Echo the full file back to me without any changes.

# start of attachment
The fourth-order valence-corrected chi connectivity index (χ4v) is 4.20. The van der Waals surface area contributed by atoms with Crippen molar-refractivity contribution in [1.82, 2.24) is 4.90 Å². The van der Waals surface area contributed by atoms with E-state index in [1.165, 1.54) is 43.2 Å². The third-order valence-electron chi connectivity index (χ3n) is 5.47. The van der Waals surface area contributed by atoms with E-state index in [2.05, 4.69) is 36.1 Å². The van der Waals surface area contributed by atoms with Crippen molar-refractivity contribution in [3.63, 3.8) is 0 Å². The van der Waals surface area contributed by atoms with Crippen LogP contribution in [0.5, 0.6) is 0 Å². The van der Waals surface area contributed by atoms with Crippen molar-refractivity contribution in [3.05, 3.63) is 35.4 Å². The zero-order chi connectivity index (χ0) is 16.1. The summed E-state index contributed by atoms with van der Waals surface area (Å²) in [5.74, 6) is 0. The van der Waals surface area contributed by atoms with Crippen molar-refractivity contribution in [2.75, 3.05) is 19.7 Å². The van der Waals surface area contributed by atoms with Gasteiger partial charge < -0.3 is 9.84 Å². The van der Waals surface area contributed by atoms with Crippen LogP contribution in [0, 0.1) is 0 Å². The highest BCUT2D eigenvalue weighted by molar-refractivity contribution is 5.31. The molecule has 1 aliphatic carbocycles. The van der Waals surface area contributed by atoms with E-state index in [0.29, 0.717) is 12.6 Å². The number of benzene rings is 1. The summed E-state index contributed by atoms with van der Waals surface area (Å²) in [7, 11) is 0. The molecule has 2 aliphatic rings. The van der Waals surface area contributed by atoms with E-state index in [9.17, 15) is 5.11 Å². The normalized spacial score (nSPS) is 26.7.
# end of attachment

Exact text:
The fourth-order valence-corrected chi connectivity index (χ4v) is 4.20. The van der Waals surface area contributed by atoms with Crippen molar-refractivity contribution in [1.82, 2.24) is 4.90 Å². The van der Waals surface area contributed by atoms with E-state index in [1.165, 1.54) is 43.2 Å². The third-order valence-electron chi connectivity index (χ3n) is 5.47. The van der Waals surface area contributed by atoms with E-state index in [2.05, 4.69) is 36.1 Å². The van der Waals surface area contributed by atoms with Crippen molar-refractivity contribution in [3.63, 3.8) is 0 Å². The van der Waals surface area contributed by atoms with Crippen LogP contribution in [0.5, 0.6) is 0 Å². The van der Waals surface area contributed by atoms with Crippen molar-refractivity contribution in [3.05, 3.63) is 35.4 Å². The zero-order chi connectivity index (χ0) is 16.1. The summed E-state index contributed by atoms with van der Waals surface area (Å²) in [5.74, 6) is 0. The van der Waals surface area contributed by atoms with Crippen molar-refractivity contribution in [2.75, 3.05) is 19.7 Å². The van der Waals surface area contributed by atoms with Gasteiger partial charge < -0.3 is 9.84 Å². The van der Waals surface area contributed by atoms with Crippen LogP contribution in [0, 0.1) is 0 Å². The highest BCUT2D eigenvalue weighted by molar-refractivity contribution is 5.31. The molecule has 1 aliphatic carbocycles. The van der Waals surface area contributed by atoms with E-state index in [0.29, 0.717) is 12.6 Å². The number of benzene rings is 1. The summed E-state index contributed by atoms with van der Waals surface area (Å²) in [7, 11) is 0. The molecule has 2 aliphatic rings. The van der Waals surface area contributed by atoms with E-state index in [9.17, 15) is 5.11 Å². The normalized spacial score (nSPS) is 26.7.